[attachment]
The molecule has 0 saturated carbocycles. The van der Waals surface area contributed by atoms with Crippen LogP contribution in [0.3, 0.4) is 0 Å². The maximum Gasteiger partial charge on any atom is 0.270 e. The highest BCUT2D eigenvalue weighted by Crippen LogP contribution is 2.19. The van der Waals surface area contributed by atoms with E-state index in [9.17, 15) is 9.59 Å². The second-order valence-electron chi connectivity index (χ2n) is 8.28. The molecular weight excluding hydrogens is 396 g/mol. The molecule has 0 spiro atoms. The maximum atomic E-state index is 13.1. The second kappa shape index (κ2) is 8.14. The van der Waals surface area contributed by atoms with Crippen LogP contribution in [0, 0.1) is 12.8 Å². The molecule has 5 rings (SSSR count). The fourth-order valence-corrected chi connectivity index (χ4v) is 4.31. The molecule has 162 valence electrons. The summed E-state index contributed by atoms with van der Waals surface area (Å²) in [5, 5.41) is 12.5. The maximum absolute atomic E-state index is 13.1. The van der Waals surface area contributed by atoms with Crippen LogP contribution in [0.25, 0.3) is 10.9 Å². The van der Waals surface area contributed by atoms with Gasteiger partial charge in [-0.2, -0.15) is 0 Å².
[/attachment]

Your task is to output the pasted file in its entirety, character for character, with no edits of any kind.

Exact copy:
The molecule has 0 saturated carbocycles. The van der Waals surface area contributed by atoms with Crippen LogP contribution in [0.3, 0.4) is 0 Å². The maximum Gasteiger partial charge on any atom is 0.270 e. The highest BCUT2D eigenvalue weighted by Crippen LogP contribution is 2.19. The van der Waals surface area contributed by atoms with E-state index in [9.17, 15) is 9.59 Å². The second-order valence-electron chi connectivity index (χ2n) is 8.28. The molecular weight excluding hydrogens is 396 g/mol. The molecule has 0 spiro atoms. The maximum atomic E-state index is 13.1. The second kappa shape index (κ2) is 8.14. The van der Waals surface area contributed by atoms with Crippen LogP contribution in [0, 0.1) is 12.8 Å². The molecule has 5 rings (SSSR count). The fourth-order valence-corrected chi connectivity index (χ4v) is 4.31. The molecule has 162 valence electrons. The summed E-state index contributed by atoms with van der Waals surface area (Å²) in [5, 5.41) is 12.5. The maximum absolute atomic E-state index is 13.1. The van der Waals surface area contributed by atoms with Crippen LogP contribution in [0.25, 0.3) is 10.9 Å². The van der Waals surface area contributed by atoms with Gasteiger partial charge in [-0.2, -0.15) is 0 Å².